4. A dog should always get good medical care, and the owners are responsible for that. But my opinion is that any dog that attacks a person should be put down.

  5. To those people who think the dog should be put down… you are always quick to blame the animal. The child is the one who walked over and pulled on the dog. You should teach your children to be kind to animals and the proper way to be pet and handle animals. They should be taught from a young age. You should supervise your child, the animal can't speak and tell you something is wrong… maybe if you were a more responsible pet owner these things would not happen.

  6. I recently found out that my dog has a bad ear infection. He seems to be in alot of pain and does not want to let you touch his ear. He will get frustrated with you if you try and touch it. Imagine if your ear was in severe pain and the only way you could tell someone not to touch it is by mouth. This is the dogs instinct. I agree parents should of examined dog with concern of why thier dog would suddenly bite. Especially Labs they are usually very friendly laid back familiy dogs. If you have children you probably would not want to keep the dog because of the horrible situation but maybe you could of gave the dog away or something. It is hard to judge others until you that situation actually happens to you and your own child. Most parents are very protective of thier children as any animal would be. So I can not say that anyone should side with either. But not taking care of your animal properly is neglect as well. Regular vet checks will help if you want to be sure and not have a irritated dog around small children.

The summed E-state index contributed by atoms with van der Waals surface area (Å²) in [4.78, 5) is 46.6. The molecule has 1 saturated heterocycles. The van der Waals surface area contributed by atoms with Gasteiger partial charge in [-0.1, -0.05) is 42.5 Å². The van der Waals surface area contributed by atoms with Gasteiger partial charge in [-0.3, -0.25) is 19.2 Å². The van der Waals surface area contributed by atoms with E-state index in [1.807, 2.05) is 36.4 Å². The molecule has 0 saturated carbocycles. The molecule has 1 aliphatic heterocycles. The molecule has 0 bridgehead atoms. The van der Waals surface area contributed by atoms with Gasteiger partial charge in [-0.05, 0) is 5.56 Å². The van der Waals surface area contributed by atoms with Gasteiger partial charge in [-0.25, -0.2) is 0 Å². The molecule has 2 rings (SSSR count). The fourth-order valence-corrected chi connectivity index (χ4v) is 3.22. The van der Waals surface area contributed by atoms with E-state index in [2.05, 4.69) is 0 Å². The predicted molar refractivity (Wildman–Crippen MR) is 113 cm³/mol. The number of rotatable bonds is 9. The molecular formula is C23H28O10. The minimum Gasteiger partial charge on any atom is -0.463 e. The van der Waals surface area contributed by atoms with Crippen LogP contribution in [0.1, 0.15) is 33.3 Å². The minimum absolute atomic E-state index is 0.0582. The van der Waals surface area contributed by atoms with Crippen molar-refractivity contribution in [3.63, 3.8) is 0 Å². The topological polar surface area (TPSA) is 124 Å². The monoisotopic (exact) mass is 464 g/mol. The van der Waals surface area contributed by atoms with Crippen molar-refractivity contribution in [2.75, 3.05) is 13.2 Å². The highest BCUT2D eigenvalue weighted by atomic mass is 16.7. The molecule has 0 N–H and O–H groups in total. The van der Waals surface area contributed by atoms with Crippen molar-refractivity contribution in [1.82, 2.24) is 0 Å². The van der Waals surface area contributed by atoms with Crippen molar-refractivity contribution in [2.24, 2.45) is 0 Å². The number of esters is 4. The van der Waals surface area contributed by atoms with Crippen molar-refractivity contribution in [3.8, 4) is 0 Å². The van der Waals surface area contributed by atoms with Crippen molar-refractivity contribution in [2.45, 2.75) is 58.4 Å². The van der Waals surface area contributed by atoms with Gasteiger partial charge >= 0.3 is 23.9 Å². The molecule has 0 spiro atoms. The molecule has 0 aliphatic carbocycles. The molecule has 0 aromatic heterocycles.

7. When my daughter was one year old, she pulled on the infected ear of our medium-sized dog (a mutt we rescued when just a puppy). The dog cried out and bit her hand. On inspection there was no broken skin, not even a mark. It was just a warning bite, very soft by dog standards.

    Throughout the raising process for both dog and baby, we have ALWAYS kept an extremely close eye on thier interaction. Why? Because i have seen (in the news) so many cases of dogs biting children and causing severe injury. And to this day and until my kid is a teen, i will always keep an eye on them both. Why? Because dogs are ANIMALS, plain and simple, no matter how friendly. I will never leave dog and child alone, unsupervised.

    When the dog was a still a pup, he was sick once and not eating.He was prescribed medication and my wife went to give him a pill. Being sick and feeling miserable, the dog bit my wife's hand quite hard and drew blood. So what happened from that incident to the baby incident?

    I have always been very strict with the dog. Many times the dog has growled and displayed teeth to my daughter when she grabs/hugs him around the neck or torso. Immediatly i yell his name, crouch down and give him "the eye". He stays still (as do i) until my daughter finishes her playfulness. He might growl and show teeth various times and each time i yell his name, so something like "no!", making clear he is to "tolerate" my daughter. At the same time i teach my daughter never to pull ears, tail, get on top of the dog, or do other annoying things, and she is absolutely prohibited from interacting with him when he's eating. A few times the dog has casually licked and stole a piece of bread my daughter might have had in her hand and those times i have given the dog a good spanking and yelled at him quite intimidatingly, teaching him "respect" for my daughter. Today he doesn't approach her when she has food in her hand.